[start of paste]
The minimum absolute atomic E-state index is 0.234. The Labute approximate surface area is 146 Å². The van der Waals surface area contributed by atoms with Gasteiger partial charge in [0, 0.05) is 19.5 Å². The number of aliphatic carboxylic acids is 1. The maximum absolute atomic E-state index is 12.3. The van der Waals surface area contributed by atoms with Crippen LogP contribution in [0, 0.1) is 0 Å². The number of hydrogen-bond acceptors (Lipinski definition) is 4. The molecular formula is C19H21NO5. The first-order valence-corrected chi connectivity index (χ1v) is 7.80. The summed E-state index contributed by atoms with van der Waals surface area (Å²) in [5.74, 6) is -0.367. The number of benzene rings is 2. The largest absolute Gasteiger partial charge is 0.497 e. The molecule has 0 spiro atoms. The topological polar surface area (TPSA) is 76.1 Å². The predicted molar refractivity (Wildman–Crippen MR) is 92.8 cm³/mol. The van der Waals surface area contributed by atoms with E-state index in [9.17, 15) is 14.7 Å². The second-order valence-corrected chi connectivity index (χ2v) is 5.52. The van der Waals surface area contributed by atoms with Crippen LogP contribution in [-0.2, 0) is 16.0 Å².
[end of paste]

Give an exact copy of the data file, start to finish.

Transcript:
The minimum absolute atomic E-state index is 0.234. The Labute approximate surface area is 146 Å². The van der Waals surface area contributed by atoms with Gasteiger partial charge in [0, 0.05) is 19.5 Å². The number of aliphatic carboxylic acids is 1. The maximum absolute atomic E-state index is 12.3. The van der Waals surface area contributed by atoms with Crippen LogP contribution in [0, 0.1) is 0 Å². The number of hydrogen-bond acceptors (Lipinski definition) is 4. The molecular formula is C19H21NO5. The first-order valence-corrected chi connectivity index (χ1v) is 7.80. The summed E-state index contributed by atoms with van der Waals surface area (Å²) in [5.74, 6) is -0.367. The number of benzene rings is 2. The largest absolute Gasteiger partial charge is 0.497 e. The molecule has 0 spiro atoms. The topological polar surface area (TPSA) is 76.1 Å². The predicted molar refractivity (Wildman–Crippen MR) is 92.8 cm³/mol. The van der Waals surface area contributed by atoms with E-state index in [9.17, 15) is 14.7 Å². The second-order valence-corrected chi connectivity index (χ2v) is 5.52. The van der Waals surface area contributed by atoms with Crippen LogP contribution in [-0.2, 0) is 16.0 Å².